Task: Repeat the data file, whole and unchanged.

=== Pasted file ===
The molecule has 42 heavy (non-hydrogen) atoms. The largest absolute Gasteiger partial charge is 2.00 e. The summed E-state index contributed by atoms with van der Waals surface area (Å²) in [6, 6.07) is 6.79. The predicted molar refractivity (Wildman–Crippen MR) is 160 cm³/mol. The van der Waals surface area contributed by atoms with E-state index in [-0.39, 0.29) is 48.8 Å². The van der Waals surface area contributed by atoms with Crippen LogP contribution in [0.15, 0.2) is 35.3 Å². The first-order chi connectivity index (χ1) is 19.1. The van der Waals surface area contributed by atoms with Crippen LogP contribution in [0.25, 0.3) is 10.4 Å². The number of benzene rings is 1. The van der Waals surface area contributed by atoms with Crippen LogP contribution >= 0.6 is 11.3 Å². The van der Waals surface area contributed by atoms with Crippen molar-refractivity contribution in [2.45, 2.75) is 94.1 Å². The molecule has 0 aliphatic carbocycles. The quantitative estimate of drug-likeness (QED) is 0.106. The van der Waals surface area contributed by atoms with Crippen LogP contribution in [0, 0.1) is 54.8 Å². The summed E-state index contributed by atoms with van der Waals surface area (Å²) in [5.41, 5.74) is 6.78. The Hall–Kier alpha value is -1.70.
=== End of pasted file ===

The molecule has 42 heavy (non-hydrogen) atoms. The largest absolute Gasteiger partial charge is 2.00 e. The summed E-state index contributed by atoms with van der Waals surface area (Å²) in [6, 6.07) is 6.79. The predicted molar refractivity (Wildman–Crippen MR) is 160 cm³/mol. The van der Waals surface area contributed by atoms with E-state index in [-0.39, 0.29) is 48.8 Å². The van der Waals surface area contributed by atoms with Crippen LogP contribution in [0.15, 0.2) is 35.3 Å². The first-order chi connectivity index (χ1) is 19.1. The van der Waals surface area contributed by atoms with Crippen LogP contribution in [0.25, 0.3) is 10.4 Å². The number of benzene rings is 1. The van der Waals surface area contributed by atoms with Crippen LogP contribution >= 0.6 is 11.3 Å². The van der Waals surface area contributed by atoms with Crippen molar-refractivity contribution in [2.45, 2.75) is 94.1 Å². The molecule has 0 aliphatic carbocycles. The quantitative estimate of drug-likeness (QED) is 0.106. The van der Waals surface area contributed by atoms with Crippen LogP contribution in [0, 0.1) is 54.8 Å². The summed E-state index contributed by atoms with van der Waals surface area (Å²) in [5.41, 5.74) is 6.78. The Hall–Kier alpha value is -1.70.